By BRADY McCOMBS | Associated Press

SALT LAKE CITY (AP) — It's turkey time in Utah, and not just for people getting ready to sit down for Thanksgiving feasts.

A wild turkey hunt is back on in Utah for the first time in three decades.

With the state's wild turkey population swelling to the healthy level of more than 20,000, the Utah Division of Wildlife Resources decided to allow the hunt again for the first since it was ceased in 1984.

Nearly 300 hunters have received permits for a hunt that started on Nov. 1, said Jason Robinson, the state's upland game coordinator. Hunters are drawn to the event not only for the sport of it, but by the allure of being able to bring home their own turkey for Thanksgiving, Robinson said.

But it's far from a guarantee everyone will get a bird. In the spring hunt that has been going on for years, only one out of three hunters kill a turkey, he said.

These are not lazy, butterballs waiting to be snatched, he said. Wild turkeys are smart and quick with great eyesight and hearing.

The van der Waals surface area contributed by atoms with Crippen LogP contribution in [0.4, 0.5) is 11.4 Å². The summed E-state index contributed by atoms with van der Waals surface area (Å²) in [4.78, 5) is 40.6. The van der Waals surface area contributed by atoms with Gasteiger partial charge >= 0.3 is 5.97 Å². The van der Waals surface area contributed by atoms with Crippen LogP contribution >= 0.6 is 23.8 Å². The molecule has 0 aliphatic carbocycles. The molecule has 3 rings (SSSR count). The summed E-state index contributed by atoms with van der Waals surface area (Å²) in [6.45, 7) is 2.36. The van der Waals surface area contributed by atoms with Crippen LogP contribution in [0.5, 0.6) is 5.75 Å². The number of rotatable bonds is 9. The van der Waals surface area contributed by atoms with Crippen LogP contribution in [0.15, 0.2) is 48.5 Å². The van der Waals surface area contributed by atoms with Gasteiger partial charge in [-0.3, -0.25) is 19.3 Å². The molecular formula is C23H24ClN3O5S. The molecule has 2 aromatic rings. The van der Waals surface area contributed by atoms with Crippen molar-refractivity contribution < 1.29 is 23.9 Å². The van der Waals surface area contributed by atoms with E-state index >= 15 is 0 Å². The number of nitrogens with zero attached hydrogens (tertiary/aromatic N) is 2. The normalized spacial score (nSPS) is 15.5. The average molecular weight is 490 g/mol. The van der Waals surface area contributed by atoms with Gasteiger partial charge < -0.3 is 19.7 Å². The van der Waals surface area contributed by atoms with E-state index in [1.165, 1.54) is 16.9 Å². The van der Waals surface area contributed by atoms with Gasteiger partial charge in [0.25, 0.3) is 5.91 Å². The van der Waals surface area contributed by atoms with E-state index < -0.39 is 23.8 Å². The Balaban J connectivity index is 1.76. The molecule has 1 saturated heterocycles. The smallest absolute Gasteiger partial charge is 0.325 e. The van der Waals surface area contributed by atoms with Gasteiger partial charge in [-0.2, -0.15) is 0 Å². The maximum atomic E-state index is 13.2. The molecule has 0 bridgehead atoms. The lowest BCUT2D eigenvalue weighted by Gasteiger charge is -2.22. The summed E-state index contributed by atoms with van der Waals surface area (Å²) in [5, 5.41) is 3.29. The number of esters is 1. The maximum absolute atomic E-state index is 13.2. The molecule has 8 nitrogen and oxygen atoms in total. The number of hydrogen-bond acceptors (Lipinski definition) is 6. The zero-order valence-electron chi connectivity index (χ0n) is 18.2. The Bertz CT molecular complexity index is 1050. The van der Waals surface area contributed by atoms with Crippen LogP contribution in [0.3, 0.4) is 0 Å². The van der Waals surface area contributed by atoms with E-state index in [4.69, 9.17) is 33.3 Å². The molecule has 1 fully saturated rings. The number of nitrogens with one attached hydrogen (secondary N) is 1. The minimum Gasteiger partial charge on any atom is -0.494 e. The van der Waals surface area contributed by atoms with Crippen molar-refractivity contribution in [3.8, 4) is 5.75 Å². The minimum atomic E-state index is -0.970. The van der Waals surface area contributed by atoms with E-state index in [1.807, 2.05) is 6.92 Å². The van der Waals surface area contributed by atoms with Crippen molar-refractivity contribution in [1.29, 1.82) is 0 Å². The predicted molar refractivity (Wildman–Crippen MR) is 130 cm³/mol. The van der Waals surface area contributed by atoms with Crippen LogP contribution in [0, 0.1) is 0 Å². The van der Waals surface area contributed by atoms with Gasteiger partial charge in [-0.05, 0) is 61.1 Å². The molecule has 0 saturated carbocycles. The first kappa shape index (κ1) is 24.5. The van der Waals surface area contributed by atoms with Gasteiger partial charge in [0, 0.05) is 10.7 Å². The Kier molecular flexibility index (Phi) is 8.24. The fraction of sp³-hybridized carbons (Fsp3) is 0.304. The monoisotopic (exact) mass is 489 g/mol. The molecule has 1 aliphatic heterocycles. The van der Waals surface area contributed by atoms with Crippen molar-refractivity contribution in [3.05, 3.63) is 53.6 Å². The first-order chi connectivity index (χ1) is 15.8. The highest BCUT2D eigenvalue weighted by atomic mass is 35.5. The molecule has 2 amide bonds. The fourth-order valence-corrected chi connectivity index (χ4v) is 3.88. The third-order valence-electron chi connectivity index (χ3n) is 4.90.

“The odds are actually stacked against you,” Robinson said. “It's a sport, it's challenging. But at the end of the day, if the hunter is successful, the hunter has a really big bird that can provide a good meal for the family.”

Hunters lucky enough to get a wild turkey may want to caution their Thanksgiving guests that their bird won't be like the one they're used to. Wild turkeys produce mostly dark meat and are about half the weight of turkeys people are used to eating, Robinson said.

“They are really, lean athletic birds. They have to be able to escape predators,” he said.

Permits are gone for this fall hunt, which goes through December in the northern part of the state and through Jan. 15 in the southern part of the state. But hunters can still apply for permits to hunt wild turkeys in the spring.

Wild turkeys live all over in Utah, including as high up as 10,000 feet elevation in the mountains. They need access to food, water and cover, and tall trees where they can sleep to avoid predators, Robinson said.

There's debate about whether turkeys are native to the state. Wildlife officials say it appears the Merriam's subspecies is native to southeastern Utah, based on turkey bones and turkey rock art found near ancient ruins.

Others believe turkeys might have been traded and weren't native. There isn't evidence of turkeys in the area when pioneers arrived in Utah.

The first turkey hunt in the state was held in 1967, but the fall hunt was eliminated in 1984.